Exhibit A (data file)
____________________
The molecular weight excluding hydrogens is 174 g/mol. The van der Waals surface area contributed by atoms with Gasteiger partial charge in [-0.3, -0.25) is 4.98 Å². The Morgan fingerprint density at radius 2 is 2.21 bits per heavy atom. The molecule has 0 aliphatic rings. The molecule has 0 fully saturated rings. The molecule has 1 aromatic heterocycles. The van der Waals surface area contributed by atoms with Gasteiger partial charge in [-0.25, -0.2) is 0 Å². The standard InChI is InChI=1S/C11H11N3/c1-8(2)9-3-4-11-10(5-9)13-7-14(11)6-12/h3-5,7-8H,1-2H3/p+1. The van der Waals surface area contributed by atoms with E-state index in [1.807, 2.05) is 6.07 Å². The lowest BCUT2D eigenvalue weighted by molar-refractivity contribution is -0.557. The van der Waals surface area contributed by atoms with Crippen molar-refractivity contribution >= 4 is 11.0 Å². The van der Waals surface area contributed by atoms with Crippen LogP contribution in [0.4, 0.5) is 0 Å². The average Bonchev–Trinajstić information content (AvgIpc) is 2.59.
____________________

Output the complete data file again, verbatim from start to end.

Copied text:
The molecular weight excluding hydrogens is 174 g/mol. The van der Waals surface area contributed by atoms with Gasteiger partial charge in [-0.3, -0.25) is 4.98 Å². The Morgan fingerprint density at radius 2 is 2.21 bits per heavy atom. The molecule has 0 aliphatic rings. The molecule has 0 fully saturated rings. The molecule has 1 aromatic heterocycles. The van der Waals surface area contributed by atoms with Gasteiger partial charge in [-0.25, -0.2) is 0 Å². The standard InChI is InChI=1S/C11H11N3/c1-8(2)9-3-4-11-10(5-9)13-7-14(11)6-12/h3-5,7-8H,1-2H3/p+1. The van der Waals surface area contributed by atoms with E-state index in [1.807, 2.05) is 6.07 Å². The lowest BCUT2D eigenvalue weighted by molar-refractivity contribution is -0.557. The van der Waals surface area contributed by atoms with Crippen molar-refractivity contribution >= 4 is 11.0 Å². The van der Waals surface area contributed by atoms with Crippen LogP contribution in [0.4, 0.5) is 0 Å². The average Bonchev–Trinajstić information content (AvgIpc) is 2.59.